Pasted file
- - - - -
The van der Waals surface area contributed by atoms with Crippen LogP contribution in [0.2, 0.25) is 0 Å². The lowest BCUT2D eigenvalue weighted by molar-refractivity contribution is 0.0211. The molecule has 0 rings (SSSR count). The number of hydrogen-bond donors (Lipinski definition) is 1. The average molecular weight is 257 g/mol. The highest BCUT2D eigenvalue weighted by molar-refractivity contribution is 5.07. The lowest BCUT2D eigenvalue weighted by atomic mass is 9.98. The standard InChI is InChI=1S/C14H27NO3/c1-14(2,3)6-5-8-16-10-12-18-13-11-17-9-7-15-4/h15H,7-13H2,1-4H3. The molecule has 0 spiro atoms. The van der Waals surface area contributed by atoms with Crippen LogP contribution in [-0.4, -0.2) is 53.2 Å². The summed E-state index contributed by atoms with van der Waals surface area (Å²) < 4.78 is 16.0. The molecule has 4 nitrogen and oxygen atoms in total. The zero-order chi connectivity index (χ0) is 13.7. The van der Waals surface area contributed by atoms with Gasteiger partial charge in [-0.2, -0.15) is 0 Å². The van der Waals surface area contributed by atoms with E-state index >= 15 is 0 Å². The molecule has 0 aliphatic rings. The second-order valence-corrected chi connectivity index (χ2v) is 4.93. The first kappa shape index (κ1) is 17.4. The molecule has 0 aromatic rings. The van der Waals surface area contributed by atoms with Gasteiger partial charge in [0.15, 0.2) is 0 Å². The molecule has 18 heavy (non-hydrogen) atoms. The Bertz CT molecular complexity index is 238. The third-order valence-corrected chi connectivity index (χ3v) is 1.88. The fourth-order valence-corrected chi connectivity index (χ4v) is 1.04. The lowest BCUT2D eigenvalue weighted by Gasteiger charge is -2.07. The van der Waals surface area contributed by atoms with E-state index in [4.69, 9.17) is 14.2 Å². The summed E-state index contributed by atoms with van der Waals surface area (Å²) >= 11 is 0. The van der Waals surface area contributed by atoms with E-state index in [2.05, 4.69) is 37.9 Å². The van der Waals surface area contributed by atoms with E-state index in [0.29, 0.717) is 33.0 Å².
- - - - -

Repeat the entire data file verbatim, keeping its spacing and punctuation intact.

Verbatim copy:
The van der Waals surface area contributed by atoms with Crippen LogP contribution in [0.2, 0.25) is 0 Å². The lowest BCUT2D eigenvalue weighted by molar-refractivity contribution is 0.0211. The molecule has 0 rings (SSSR count). The number of hydrogen-bond donors (Lipinski definition) is 1. The average molecular weight is 257 g/mol. The highest BCUT2D eigenvalue weighted by molar-refractivity contribution is 5.07. The lowest BCUT2D eigenvalue weighted by atomic mass is 9.98. The standard InChI is InChI=1S/C14H27NO3/c1-14(2,3)6-5-8-16-10-12-18-13-11-17-9-7-15-4/h15H,7-13H2,1-4H3. The molecule has 0 spiro atoms. The van der Waals surface area contributed by atoms with Crippen LogP contribution in [-0.4, -0.2) is 53.2 Å². The summed E-state index contributed by atoms with van der Waals surface area (Å²) < 4.78 is 16.0. The molecule has 4 nitrogen and oxygen atoms in total. The zero-order chi connectivity index (χ0) is 13.7. The van der Waals surface area contributed by atoms with Gasteiger partial charge in [-0.2, -0.15) is 0 Å². The van der Waals surface area contributed by atoms with E-state index >= 15 is 0 Å². The molecule has 0 aliphatic rings. The second-order valence-corrected chi connectivity index (χ2v) is 4.93. The first kappa shape index (κ1) is 17.4. The molecule has 0 aromatic rings. The van der Waals surface area contributed by atoms with Gasteiger partial charge in [0.15, 0.2) is 0 Å². The molecule has 18 heavy (non-hydrogen) atoms. The Bertz CT molecular complexity index is 238. The third-order valence-corrected chi connectivity index (χ3v) is 1.88. The fourth-order valence-corrected chi connectivity index (χ4v) is 1.04. The lowest BCUT2D eigenvalue weighted by Gasteiger charge is -2.07. The van der Waals surface area contributed by atoms with E-state index in [4.69, 9.17) is 14.2 Å². The summed E-state index contributed by atoms with van der Waals surface area (Å²) >= 11 is 0. The van der Waals surface area contributed by atoms with E-state index in [2.05, 4.69) is 37.9 Å². The van der Waals surface area contributed by atoms with E-state index in [0.29, 0.717) is 33.0 Å².